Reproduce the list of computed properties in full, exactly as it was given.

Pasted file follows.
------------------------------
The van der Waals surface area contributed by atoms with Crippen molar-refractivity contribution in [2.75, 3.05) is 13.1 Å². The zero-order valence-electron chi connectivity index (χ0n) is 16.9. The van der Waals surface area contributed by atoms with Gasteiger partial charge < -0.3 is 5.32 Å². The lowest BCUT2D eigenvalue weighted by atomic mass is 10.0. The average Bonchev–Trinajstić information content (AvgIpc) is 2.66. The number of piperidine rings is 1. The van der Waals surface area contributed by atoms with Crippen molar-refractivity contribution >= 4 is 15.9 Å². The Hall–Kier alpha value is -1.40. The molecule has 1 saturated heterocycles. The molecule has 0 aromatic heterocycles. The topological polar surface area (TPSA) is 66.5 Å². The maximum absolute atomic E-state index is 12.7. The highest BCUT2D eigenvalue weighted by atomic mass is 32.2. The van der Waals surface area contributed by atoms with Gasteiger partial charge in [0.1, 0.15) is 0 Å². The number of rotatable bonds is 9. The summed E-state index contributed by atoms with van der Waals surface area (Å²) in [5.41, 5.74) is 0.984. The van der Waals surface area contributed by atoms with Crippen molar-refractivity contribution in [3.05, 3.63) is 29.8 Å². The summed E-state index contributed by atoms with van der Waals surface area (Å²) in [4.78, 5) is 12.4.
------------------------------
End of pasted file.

The van der Waals surface area contributed by atoms with Crippen molar-refractivity contribution in [2.75, 3.05) is 13.1 Å². The zero-order valence-electron chi connectivity index (χ0n) is 16.9. The van der Waals surface area contributed by atoms with Gasteiger partial charge < -0.3 is 5.32 Å². The lowest BCUT2D eigenvalue weighted by atomic mass is 10.0. The average Bonchev–Trinajstić information content (AvgIpc) is 2.66. The number of piperidine rings is 1. The van der Waals surface area contributed by atoms with Crippen molar-refractivity contribution >= 4 is 15.9 Å². The Hall–Kier alpha value is -1.40. The molecule has 1 saturated heterocycles. The molecule has 0 aromatic heterocycles. The topological polar surface area (TPSA) is 66.5 Å². The maximum absolute atomic E-state index is 12.7. The highest BCUT2D eigenvalue weighted by atomic mass is 32.2. The van der Waals surface area contributed by atoms with Gasteiger partial charge in [0.1, 0.15) is 0 Å². The number of rotatable bonds is 9. The summed E-state index contributed by atoms with van der Waals surface area (Å²) in [5.41, 5.74) is 0.984. The van der Waals surface area contributed by atoms with Crippen molar-refractivity contribution in [3.05, 3.63) is 29.8 Å². The summed E-state index contributed by atoms with van der Waals surface area (Å²) in [4.78, 5) is 12.4.